The Fair Work Ombudsman commenced legal action against a Sydney childcare operator that allegedly failed to pay two migrant workers any wages for a year of work under the guise of an “unpaid work experience” scheme.
Facing the Federal Circuit Court are Jan Shang, who owns and operates the Joys Child Care centre, and his company Joys Child Care Limited. The Fair Work Ombudsman alleges two childcare workers were paid nothing despite being entitled to a total of $54,752 in wages, public holiday and annual leave entitlements for a year’s work they performed at Joys Child Care between February 2016 and February 2017.
Both workers are females who are originally from China. They performed general childcare duties at Joys Child Care, which offers long day-care and educational programs in Chinese and English languages for children up to the age of six.
The Fair Work Ombudsman alleges that in return for unpaid work, Shang and his company purported to pay for the two workers’ enrolment in a Diploma in Early Childhood Education at a training institute and provide the workers with practical experience and training to meet the work experience component of the Diploma.
The Ombudsman considers several weeks of initial unpaid work performed by the two workers to have been part of a vocational placement that was a legitimate part of their Diploma. However, the Ombudsman alleged that the work the two workers performed at Joys Child Care went well beyond the work experience hours required under the course – and that the workers were lawfully entitled to be paid for the work performed when they were not undertaking a vocational placement.
The workers lodged requests for assistance with the Fair Work Ombudsman last year after their employment with Joys Child Care ended. It investigated and determined that because the two workers had performed productive work for Joys Child Care under little or no supervision, they had been employees of the company when they were not undertaking the vocational placement.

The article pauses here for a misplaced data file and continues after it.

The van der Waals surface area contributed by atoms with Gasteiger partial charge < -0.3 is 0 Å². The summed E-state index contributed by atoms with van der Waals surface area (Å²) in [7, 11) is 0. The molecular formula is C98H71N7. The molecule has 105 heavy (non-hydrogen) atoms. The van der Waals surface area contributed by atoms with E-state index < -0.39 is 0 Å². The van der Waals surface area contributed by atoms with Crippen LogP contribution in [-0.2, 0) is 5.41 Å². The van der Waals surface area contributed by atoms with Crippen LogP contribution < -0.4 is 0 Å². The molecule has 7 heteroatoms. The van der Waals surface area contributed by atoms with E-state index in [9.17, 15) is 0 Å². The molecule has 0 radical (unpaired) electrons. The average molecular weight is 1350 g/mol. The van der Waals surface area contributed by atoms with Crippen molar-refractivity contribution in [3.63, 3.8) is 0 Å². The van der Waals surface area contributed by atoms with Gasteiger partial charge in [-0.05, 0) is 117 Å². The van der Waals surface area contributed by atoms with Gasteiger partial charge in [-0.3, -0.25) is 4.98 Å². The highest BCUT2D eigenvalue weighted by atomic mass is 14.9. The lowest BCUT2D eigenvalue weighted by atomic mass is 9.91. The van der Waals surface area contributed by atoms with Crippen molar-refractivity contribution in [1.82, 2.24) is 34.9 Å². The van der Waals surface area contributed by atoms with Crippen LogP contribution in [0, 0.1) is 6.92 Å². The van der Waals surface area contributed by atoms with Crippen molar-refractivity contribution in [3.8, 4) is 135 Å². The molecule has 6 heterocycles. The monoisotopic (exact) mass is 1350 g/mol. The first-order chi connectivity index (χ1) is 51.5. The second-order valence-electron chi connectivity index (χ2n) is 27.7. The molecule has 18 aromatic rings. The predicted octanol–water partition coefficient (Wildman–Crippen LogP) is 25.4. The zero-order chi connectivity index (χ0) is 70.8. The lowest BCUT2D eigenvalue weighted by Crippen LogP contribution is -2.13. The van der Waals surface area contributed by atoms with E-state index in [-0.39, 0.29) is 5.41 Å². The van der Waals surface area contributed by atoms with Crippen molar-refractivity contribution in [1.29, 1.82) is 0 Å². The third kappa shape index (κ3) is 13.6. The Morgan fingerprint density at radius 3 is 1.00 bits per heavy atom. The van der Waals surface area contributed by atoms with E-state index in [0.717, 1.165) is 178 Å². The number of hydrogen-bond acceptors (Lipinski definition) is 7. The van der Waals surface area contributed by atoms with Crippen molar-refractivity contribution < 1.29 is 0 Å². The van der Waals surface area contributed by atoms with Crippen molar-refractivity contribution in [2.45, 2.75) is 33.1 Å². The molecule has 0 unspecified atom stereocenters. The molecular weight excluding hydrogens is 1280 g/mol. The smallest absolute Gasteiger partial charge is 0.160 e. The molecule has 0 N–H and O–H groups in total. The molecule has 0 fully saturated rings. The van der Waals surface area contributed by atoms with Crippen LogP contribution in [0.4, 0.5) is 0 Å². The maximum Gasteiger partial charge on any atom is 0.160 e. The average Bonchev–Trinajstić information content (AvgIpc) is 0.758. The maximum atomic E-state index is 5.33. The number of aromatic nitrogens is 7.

The Ombudsman stated the workers were entitled to the applicable minimum wage rates and annual leave entitlements under the Children’s Services Award 2010. It added that one of the workers, aged 42, was a full-time employee and was entitled to have been paid $35,062 and the other, aged 25, was a part-time employee and was entitled to $19,690.
In November last year, the Fair Work Ombudsman issued Shang and his company two compliance notices requiring them to back-pay the workers in-full within 14 days. He faces a maximum penalty of $6300 and Joys Child Care Limited faces a maximum penalty of $31,500.
Due to Joys Child Care failing to keep a record of the hours of work performed by workers, the Fair Work Ombudsman relied on the full-time worker’s own timetable of the days and hours she had worked for the basis of determining the wages owing to her. The Ombudsman also sought Court Orders for Shang and his company to back-pay the employees in full and for Shang to register with the Fair Work website and complete the education courses for employers.
A directions hearing is scheduled for the Federal Circuit Court in Sydney for 18 June.